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How to Serge Seam Allowances

A serger trims and overlocks the seam allowance in one pass

Evamarie Gomez

Watch this demonstration on how to serge seam allowances together. Serging works on nearly any fabric. A serger trims and overlocks the seam allowances separately or together as it stitches. This information is based on Threads author Sandra Miller’s simple techniques for sewing common seam finishes, which are detailed in “Seam Finishes, Part 1” Threads #165 (Feb./March 2013) and in “Seam Finishes, Part 2” Threads #166 (April/May 2013).

For Insider members, check out a tutorial post on four additional methods for sewing clean-finished seams: Learn the Four Fastest Flat-Fell Seams.

This video tutorial is part of the  Threads Essential Techniques series.

Don’t miss Sandra’s techniques for sewing other common seam finishes. Sandra is a sewing teacher, pattern designer and tester for Cutting Line Designs, and she has authored many articles for Threads.

clean finish stitched seamHow to Sew a Single-Fold, Clean-Finish Seam

This method works well with lightweight fabrics that do not fray much.

stitched seamHow to Stitch Together Seam Allowances
This finish is useful when working with knits to keep edges flat and crisp. Try this method to achieve great-looking and durable seam allowances.

How to Sew a French Seam Finish

French seams work best on sheer, lightweight fabrics. The narrower you make them, the more professional they look. Learn how to sew a French seam with this quick video tutorial.

For more in-depth sewing tutorials hosted by Sandra, see these Taunton Press products:

Sewing Essentials: The Perfect Blouse

How to Sew a Travel Wardrobe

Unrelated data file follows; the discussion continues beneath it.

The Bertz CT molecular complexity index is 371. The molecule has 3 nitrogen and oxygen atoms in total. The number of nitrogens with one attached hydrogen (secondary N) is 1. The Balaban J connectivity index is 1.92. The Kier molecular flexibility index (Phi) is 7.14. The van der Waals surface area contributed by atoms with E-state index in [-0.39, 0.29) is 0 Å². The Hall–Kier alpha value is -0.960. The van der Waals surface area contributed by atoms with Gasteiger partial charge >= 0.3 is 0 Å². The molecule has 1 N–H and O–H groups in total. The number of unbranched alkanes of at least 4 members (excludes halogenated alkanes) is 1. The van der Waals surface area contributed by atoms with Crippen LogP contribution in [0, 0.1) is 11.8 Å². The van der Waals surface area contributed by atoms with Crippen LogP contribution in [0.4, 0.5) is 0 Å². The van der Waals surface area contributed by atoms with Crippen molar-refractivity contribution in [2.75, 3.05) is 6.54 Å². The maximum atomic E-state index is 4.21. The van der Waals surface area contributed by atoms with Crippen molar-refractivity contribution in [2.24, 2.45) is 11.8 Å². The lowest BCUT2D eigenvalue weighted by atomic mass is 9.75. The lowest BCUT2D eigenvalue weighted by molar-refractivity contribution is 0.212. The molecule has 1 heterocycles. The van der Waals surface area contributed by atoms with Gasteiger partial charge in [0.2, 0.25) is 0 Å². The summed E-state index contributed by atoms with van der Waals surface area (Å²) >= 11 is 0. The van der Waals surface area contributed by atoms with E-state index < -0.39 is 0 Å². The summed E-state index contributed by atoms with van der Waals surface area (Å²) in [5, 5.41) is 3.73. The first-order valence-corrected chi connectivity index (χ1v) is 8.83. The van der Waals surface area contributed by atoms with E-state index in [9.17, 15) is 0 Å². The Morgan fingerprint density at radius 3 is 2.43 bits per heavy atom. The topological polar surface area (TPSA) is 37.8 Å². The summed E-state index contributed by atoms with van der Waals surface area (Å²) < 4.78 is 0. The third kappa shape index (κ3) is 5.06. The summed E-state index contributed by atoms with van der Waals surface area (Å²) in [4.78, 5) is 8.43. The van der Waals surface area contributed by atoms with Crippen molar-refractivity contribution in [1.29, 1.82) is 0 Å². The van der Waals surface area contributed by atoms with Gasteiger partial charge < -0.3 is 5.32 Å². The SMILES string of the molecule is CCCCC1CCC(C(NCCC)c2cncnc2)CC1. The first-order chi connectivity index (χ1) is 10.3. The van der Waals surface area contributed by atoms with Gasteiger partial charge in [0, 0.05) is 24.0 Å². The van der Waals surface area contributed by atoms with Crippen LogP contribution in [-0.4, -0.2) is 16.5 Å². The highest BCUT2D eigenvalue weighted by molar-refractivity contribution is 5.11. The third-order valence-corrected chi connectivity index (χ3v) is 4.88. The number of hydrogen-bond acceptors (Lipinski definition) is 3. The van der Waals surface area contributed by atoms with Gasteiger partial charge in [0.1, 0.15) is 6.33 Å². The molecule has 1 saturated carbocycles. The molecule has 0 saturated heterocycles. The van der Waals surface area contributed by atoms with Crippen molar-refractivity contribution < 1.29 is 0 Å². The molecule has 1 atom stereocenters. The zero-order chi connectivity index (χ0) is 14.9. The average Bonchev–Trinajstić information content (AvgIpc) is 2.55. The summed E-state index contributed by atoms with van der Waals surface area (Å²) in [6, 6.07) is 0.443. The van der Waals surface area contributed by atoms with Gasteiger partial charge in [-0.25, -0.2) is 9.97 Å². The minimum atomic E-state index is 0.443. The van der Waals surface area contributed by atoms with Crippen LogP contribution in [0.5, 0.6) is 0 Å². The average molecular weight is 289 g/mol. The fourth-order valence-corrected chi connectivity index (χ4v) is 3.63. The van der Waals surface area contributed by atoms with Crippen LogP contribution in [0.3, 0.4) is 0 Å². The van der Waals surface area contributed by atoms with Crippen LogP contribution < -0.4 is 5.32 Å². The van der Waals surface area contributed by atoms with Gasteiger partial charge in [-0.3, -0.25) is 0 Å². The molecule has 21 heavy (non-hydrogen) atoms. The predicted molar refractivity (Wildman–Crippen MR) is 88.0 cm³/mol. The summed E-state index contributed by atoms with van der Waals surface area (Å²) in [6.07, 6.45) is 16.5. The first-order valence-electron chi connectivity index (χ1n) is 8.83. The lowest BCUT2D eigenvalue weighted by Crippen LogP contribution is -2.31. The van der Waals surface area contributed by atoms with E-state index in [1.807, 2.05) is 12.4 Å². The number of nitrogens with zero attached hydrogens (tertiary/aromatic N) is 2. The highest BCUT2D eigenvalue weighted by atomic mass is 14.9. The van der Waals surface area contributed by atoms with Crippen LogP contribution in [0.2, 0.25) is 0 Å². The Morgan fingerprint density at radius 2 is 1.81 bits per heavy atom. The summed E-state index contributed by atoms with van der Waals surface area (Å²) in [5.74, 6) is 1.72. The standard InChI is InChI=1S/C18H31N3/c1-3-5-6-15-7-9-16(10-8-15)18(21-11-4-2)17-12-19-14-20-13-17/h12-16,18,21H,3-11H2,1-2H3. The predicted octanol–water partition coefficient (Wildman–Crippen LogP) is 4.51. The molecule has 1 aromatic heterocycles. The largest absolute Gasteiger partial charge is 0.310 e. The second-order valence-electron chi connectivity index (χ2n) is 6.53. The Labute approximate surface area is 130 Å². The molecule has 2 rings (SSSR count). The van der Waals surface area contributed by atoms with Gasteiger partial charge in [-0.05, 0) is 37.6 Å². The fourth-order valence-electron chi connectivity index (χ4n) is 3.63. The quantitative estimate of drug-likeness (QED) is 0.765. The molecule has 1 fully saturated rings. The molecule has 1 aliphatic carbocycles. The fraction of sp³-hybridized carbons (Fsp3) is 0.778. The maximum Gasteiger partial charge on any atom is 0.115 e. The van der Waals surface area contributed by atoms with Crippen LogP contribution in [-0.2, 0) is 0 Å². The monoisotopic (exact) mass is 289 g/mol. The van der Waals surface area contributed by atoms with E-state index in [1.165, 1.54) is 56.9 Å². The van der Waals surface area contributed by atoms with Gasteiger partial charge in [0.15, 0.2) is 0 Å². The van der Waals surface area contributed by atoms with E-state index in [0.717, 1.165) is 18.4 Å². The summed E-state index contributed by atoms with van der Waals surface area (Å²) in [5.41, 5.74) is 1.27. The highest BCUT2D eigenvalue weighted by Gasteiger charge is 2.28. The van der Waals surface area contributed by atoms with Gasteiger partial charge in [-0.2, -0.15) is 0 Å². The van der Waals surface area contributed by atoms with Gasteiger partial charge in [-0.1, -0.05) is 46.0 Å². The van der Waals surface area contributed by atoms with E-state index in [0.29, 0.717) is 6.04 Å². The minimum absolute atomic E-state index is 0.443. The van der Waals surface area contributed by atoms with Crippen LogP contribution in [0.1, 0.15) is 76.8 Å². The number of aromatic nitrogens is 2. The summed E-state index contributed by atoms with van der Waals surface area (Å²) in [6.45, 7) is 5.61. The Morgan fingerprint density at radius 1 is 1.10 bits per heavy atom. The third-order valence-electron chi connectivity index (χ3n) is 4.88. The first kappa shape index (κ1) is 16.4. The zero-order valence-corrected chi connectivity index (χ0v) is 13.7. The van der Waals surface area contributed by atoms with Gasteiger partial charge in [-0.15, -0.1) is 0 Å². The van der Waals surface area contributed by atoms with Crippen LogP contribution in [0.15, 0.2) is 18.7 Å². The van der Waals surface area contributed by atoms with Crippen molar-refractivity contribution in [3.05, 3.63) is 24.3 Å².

Previous: Sew Single-Fold Finished Seams Next: Utility Stitch Guide | Essential Techniques


  1. User avater
    LuvThreadsMagazine | | #1

    LUV these tutorials!

    This one showed the sewing machine and serger working together, sharing screen time, for a stellar result. So often, the serger is treated as a stand alone, not a co-star.

    Evamarie, you need to request a cigar and a studio in Hollywood - you have vision. Please bring Threads to the big screen, pronto.

  2. DonnaFashMerch | | #2

    My experience as teacher and designer is that well-made garment wouldn't have both seams sewn together. This gives too much bulk to make the seam lay flat. It is done in the ready to wear industry because it takes less time through the machine and saves money. The only place I could see this done in well-made garments would be if designer wants the seams to be top stitched, ie on the back yoke of jeans or on the inside legs(rather than a flat felled seam)

  3. Lauraellene | | #3

    These instructions really need to be done in higher contrasting thread and fabric. I'm having a hard time seeing exactly what you did. Not everyone's eyes are perfect.

  4. DannyJane | | #4

    I fail to see the need for a serger in any of these videos. If your machine was made after 1990 in all liklihood you have one ore more overcast stitches on it. Together with a 'G' foot you can do any of those things. If you have an edgecutting attachment the need for a serger is reduced even further.

    The only purpose or advantage a serger has is its simultaneous sew/overcast/cut ability. If you're not going to use it that way why spend the money?

  5. User avater
    LongMMilburn | | #5

    Very nice tutorial..

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